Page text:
At a more popular level, “chaos” is always mentioned when talking about Tokyo, especially outside Japan. “Chaos theory” was popularized among architects in the late 1980s, and it allowed Japanese architects to see Tokyo in a more positive light. But this narrative of chaos is a dead-end. It left many architects without critical tools to analyze the city and charter a vision for the future.
In the popular discourse, “chaos” is often understood as a complete lack of planning or design. That is a dangerous conclusion. We all like the vital and energetic disorder of Tokyo, but we should recognize the underlying structures that produced it over time. Disorder needs to be designed. The idea of emergence (the spontaneous creation of order and functionality from the bottom-up) is a promising approach for all cities in general, especially for cities with a heavy top-down planning tradition. Tokyo’s light urban planning combined with the small scale of land plots, and the creativity of many of its citizens produced a particularly fertile ground that accelerates bottom-up emergent urban phenomena.
Salim Furth: Some of the spaces in Emergent Tokyo benefit from well-placed trees or potted plants. Those are almost always delightful in a city, but there’s a tension between providing space and sunlight for plants and allowing for narrow passages and tall buildings. In the U.S., the Garden City movement’s love of greenery has led to a lot of dead, oversized urban spaces. What can we learn from Tokyo about including trees in small spaces?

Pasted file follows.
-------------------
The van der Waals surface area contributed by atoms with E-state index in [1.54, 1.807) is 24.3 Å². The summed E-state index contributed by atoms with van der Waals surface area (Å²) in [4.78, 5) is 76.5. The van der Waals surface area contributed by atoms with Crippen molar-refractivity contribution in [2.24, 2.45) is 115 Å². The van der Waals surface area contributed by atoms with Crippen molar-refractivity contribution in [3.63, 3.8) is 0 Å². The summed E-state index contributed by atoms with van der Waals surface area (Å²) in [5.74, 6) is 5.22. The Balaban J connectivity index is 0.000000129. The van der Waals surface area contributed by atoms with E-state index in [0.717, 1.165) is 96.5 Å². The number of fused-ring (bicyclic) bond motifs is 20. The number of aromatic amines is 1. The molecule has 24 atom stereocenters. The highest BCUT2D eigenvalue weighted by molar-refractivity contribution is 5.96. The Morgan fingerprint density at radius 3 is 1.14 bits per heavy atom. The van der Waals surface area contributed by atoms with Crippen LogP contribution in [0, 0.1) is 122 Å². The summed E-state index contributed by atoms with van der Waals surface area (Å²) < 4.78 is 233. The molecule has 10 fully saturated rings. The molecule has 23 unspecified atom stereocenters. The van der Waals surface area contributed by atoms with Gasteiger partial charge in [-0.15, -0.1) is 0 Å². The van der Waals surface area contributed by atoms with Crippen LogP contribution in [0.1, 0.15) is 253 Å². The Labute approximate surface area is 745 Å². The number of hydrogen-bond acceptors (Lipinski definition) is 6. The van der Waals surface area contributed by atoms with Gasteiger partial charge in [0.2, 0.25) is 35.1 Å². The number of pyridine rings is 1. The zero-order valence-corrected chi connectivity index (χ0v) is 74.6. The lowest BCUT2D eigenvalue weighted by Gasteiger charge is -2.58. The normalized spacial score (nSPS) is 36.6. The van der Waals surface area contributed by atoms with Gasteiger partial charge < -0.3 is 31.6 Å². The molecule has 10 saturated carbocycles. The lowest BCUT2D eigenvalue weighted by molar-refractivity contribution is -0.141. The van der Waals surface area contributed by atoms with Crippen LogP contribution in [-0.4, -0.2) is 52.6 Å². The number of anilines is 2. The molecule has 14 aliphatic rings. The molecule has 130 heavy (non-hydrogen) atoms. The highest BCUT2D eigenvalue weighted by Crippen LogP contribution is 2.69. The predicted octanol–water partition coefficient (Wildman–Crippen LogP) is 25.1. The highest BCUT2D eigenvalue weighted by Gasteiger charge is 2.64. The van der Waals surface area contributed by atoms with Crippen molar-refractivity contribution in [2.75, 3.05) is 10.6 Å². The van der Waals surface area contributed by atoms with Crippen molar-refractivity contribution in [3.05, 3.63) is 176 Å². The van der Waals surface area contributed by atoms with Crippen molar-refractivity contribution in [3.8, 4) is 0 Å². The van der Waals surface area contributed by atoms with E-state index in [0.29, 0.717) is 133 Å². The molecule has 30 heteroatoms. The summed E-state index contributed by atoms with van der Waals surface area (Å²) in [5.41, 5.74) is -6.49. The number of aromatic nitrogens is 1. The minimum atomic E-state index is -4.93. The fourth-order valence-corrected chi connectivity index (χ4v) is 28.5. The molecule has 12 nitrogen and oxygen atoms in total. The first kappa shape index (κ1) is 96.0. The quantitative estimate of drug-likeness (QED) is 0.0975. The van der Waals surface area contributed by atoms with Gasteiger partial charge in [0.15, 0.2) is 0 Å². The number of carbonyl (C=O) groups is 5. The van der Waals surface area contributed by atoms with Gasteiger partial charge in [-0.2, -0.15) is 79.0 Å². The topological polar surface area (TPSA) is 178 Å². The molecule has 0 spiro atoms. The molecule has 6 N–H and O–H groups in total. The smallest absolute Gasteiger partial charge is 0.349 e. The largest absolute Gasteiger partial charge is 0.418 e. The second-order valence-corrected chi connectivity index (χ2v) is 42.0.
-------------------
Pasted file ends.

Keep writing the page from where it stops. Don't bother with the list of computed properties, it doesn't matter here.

Jorge Almazán: This is not only an American problem. The Modernist obsession with expansive open spaces left many European post-war recent developments with too large and too ill-located parks.
Tokyo does not excel in the creation and protection of public greenery. What is really intriguing is Tokyo’s informal greenery. In many neighborhoods, even the most densely built, each neighbor maintains a tiny garden, sometimes with trees but most often small greenery and potted plants. This is a bottom-up practice, there is no local ordinance forcing owners to maintain them. In spite of their tiny size, their presence throughout the whole neighborhood creates an overall sense of greenery.
This phenomenon has cultural roots. But it serves contemporary functions beyond visual refreshment. It is a gentle way to demarcate property boundaries and create visual barriers to keep privacy, without aggressive elements like fences and walls.
It is a way to signify a commitment to embellish the neighborhood and express the individual personality of the homeowner. Some use a Victorian style with many flowers, some use bonsai and other Japanese elements, and some cover the whole building with ivy. Recently I see many Mediterranean greenery, even olive trees, and very often potted herbs for cooking.
In our interviews, we found that small greenery triggers conversations and interactions between neighbors too. Strangers and even neighbors are more likely to talk if there is a third element or stimulus that connect them. Using Holly Whyte’s terminology, greenery is this “triangulation” device that provides a social bond between people.
Salim Furth: In Chapter 6 you convinced me that “dense, low-rise neighborhoods” are the most natural urban form in Tokyo. That is, this urban form tends to emerge from a variety of initial conditions, including planned garden suburbs (Higashi-Nakanobu), gridded artificial land (Tsukishima), and unplanned sprawl (North Shirokane).
Does this form dominate because of its intrinsic advantages or because land use institutions favored it? Several times, you describe these neighborhoods as a “delicate balance”, but it seems to me they’re more of a hardy weed.